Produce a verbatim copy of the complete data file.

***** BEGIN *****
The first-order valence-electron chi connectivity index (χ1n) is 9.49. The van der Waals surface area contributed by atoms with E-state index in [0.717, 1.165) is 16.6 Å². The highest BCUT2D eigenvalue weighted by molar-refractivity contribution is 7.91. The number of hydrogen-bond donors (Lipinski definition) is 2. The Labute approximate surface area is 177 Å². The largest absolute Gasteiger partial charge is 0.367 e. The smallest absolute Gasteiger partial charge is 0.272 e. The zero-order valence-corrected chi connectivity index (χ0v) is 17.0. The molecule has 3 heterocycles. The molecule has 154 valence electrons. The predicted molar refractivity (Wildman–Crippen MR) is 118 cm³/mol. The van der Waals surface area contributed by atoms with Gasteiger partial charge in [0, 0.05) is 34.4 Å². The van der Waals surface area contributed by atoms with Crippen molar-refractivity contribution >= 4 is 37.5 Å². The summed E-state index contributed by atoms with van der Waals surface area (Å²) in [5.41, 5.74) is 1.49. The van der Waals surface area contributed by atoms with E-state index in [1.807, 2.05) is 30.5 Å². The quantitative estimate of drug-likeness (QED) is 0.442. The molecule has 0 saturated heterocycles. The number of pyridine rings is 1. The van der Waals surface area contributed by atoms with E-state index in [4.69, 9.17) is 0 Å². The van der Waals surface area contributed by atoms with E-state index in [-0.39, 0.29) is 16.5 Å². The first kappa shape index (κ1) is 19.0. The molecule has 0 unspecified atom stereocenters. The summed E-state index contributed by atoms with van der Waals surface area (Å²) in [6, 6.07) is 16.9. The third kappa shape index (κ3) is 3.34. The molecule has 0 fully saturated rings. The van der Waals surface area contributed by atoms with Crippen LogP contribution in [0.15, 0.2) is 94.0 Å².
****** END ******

The first-order valence-electron chi connectivity index (χ1n) is 9.49. The van der Waals surface area contributed by atoms with E-state index in [0.717, 1.165) is 16.6 Å². The highest BCUT2D eigenvalue weighted by molar-refractivity contribution is 7.91. The number of hydrogen-bond donors (Lipinski definition) is 2. The Labute approximate surface area is 177 Å². The largest absolute Gasteiger partial charge is 0.367 e. The smallest absolute Gasteiger partial charge is 0.272 e. The zero-order valence-corrected chi connectivity index (χ0v) is 17.0. The molecule has 3 heterocycles. The molecule has 154 valence electrons. The predicted molar refractivity (Wildman–Crippen MR) is 118 cm³/mol. The van der Waals surface area contributed by atoms with Gasteiger partial charge in [0, 0.05) is 34.4 Å². The van der Waals surface area contributed by atoms with Crippen molar-refractivity contribution >= 4 is 37.5 Å². The summed E-state index contributed by atoms with van der Waals surface area (Å²) in [5.41, 5.74) is 1.49. The van der Waals surface area contributed by atoms with E-state index in [1.807, 2.05) is 30.5 Å². The quantitative estimate of drug-likeness (QED) is 0.442. The molecule has 0 saturated heterocycles. The number of pyridine rings is 1. The van der Waals surface area contributed by atoms with E-state index in [4.69, 9.17) is 0 Å². The van der Waals surface area contributed by atoms with E-state index in [-0.39, 0.29) is 16.5 Å². The first kappa shape index (κ1) is 19.0. The molecule has 0 unspecified atom stereocenters. The summed E-state index contributed by atoms with van der Waals surface area (Å²) in [6, 6.07) is 16.9. The third kappa shape index (κ3) is 3.34. The molecule has 0 fully saturated rings. The van der Waals surface area contributed by atoms with Crippen LogP contribution in [0.15, 0.2) is 94.0 Å².